In the Name of Research …

In the name of research, I often experiment.  I have people that reach out to me on a regular basis asking me if this position or that position might work as they are just starting to explore their sexuality after their injury.  In full disclosure because I’m the scientist in my own life, I practice some of these positions for them and report back.  I like to help humans in every capacity even in their sex lives.  I don’t discriminate about what kind of help they would like.

A Video Experiment

Having said that, I’ve decided to do something slightly racy and I’m not entirely sure how it will be received, but you know what, I’m doing it anyway.  In the next week or so I’m going to make a “Safe Sex” YouTube video with my caregivers.  Stop what you’re thinking right now.  It’s definitely not what you’re thinking 😉

We are going to be fully clothed, but I’m going to have one of my caregivers position me in several safe sex positions for beginners to try at home to ensure that they don’t injure themselves.  I don’t want anyone breaking their sacrum like I did because they didn’t know what the hell they were doing.  I have amazing caregivers, so one of them will be filming and the other one will be my educational partner in this endeavor.

I recently looked at a lot of disability YouTube videos on sex, relationships, and intimacy.  These videos consistently get the highest number of hits, even my own videos.  I’ve never done a video like this, but if it goes over well, I’ll continue to make more for education, advocacy, and so people don’t feel so alone or ashamed to talk about things, try things, and experiment.

Changing Social Stigmas

So many of us in the disability community are consistently trying to prove our self-worth with our skill sets in the professional world and not just be inspirations because of our paralysis or feel the need that people need to fix us.  In the bedroom, I want folks to feel comfortable and know that with the right partner anything is possible.  Don’t get me wrong, you are going to positively & absolutely have embarrassing moments together.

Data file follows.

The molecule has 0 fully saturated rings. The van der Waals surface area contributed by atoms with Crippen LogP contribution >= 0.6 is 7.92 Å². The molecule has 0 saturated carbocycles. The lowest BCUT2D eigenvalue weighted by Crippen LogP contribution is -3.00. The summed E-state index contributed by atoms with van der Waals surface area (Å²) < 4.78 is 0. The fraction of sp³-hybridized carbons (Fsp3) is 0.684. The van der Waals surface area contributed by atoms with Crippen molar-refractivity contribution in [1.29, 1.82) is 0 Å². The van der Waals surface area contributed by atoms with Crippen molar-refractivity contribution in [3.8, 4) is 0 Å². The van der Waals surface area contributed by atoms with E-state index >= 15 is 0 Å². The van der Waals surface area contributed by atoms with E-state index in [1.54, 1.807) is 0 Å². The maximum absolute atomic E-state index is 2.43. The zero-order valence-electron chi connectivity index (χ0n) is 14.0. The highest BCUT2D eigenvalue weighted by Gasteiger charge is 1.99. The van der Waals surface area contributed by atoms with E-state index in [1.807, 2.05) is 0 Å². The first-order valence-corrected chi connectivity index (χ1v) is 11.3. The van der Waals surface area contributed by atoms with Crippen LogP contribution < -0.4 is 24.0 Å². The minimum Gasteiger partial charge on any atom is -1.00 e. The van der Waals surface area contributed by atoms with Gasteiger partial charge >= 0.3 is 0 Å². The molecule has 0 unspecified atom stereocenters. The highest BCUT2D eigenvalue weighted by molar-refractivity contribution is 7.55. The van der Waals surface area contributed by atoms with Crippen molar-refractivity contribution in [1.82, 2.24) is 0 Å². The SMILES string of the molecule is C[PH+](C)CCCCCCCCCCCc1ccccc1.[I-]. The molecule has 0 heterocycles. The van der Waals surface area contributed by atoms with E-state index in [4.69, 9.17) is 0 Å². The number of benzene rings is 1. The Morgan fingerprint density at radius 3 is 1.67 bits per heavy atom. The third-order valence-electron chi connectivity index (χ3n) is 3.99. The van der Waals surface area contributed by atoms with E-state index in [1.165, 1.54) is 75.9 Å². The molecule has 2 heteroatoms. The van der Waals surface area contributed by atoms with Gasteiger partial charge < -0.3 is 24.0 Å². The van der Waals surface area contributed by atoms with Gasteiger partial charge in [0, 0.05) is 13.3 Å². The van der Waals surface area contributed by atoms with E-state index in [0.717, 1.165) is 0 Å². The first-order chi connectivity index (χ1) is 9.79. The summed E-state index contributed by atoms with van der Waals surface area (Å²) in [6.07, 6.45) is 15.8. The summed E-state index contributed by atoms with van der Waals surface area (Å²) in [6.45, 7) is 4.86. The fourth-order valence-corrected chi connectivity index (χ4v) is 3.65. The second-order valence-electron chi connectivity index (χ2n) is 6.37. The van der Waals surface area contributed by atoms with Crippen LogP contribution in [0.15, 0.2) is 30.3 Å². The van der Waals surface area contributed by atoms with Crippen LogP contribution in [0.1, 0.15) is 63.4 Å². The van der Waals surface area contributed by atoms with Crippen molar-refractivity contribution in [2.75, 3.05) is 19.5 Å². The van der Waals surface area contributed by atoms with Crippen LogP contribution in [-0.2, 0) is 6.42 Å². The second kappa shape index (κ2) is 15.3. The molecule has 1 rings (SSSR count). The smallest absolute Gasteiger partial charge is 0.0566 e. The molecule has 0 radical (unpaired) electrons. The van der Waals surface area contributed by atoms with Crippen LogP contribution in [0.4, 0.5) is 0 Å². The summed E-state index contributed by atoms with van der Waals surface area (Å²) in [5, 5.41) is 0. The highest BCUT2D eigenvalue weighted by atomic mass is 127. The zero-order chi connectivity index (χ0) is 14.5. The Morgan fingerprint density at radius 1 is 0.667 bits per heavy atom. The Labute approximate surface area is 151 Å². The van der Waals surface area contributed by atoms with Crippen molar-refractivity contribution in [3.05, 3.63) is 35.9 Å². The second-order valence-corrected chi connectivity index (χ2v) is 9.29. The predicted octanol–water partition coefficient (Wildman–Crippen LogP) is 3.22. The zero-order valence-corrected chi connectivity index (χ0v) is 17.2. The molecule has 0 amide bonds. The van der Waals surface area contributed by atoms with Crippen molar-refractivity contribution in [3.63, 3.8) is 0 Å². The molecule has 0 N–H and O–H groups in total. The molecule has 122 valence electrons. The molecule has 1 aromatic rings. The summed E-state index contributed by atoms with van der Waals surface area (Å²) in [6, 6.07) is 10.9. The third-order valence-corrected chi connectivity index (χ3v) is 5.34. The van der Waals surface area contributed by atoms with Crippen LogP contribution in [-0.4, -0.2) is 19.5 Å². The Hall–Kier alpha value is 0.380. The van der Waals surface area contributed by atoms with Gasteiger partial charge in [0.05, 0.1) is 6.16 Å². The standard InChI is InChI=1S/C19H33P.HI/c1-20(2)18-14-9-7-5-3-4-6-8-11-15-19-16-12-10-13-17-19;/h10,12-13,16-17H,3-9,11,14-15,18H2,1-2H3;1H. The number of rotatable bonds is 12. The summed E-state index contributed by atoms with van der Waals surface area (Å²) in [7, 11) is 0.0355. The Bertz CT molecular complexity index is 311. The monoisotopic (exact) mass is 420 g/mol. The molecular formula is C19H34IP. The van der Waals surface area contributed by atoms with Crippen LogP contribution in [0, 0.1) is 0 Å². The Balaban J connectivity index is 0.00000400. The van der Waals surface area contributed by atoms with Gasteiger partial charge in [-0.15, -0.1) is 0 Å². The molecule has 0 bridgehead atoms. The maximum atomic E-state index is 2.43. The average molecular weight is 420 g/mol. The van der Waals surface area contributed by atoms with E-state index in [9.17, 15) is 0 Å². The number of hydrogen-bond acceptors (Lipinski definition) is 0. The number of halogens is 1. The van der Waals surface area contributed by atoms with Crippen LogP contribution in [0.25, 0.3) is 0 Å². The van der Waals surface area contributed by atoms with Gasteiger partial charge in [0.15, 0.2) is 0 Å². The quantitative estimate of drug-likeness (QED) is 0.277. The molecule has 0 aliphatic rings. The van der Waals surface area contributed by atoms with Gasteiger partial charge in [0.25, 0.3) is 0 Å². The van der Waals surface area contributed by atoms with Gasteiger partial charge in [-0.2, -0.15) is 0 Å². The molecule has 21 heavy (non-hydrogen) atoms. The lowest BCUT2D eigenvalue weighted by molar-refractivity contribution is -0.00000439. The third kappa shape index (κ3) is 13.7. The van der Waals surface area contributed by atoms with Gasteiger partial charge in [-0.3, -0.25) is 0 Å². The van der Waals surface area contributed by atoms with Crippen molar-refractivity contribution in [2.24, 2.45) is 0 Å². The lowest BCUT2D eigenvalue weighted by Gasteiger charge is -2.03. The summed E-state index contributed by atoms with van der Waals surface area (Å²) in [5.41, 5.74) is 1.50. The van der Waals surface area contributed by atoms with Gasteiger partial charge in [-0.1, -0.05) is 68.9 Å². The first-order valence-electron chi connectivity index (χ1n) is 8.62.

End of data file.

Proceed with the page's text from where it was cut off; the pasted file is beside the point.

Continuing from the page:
Beyond Sex – Intimacy

This brings me to my last point of intimacy.  We all know intimacy is not just about sex.  It goes much deeper.  I do not have pleasurable sex in general with people I don’t feel a connection to.  I was like this before my accident and it just compounded afterwards.  When I find a partner who is okay with the disability and understanding anything can happen at any moment from bowel or bladder issues to blood pressure issues… I feel more comfortable and relax more.

photo of Ali in bed snuggled up with heating pads and blankets and computer desk showing authentic self

Also, my brain gets just as much intimate connection from a partner by snuggling up like Eskimos and looking ridiculous together as we sleep.  This is just as intimate for me as sex as well.

I had this one gentleman over one night who kneeled on my catheter clip and disconnected the tube from the catheter.  I peed all over him.  It will most definitely happen again, but I thought to myself I have two choices.  In the past I would’ve been mortified and kicked him out of the room.  This time we decided to laugh about it and I decided to just go with the flow.  Literally apparently!

I remained calm, he remained calm, we laughed, it was a story.  You know me by now if you read my website regularly — do it for the story.  We just don’t know what tomorrow will bring.

Much more on sexuality and disability to come in the coming months.  Please don’t hesitate to pop comments below if there are specific topics you’d like me to cover as well.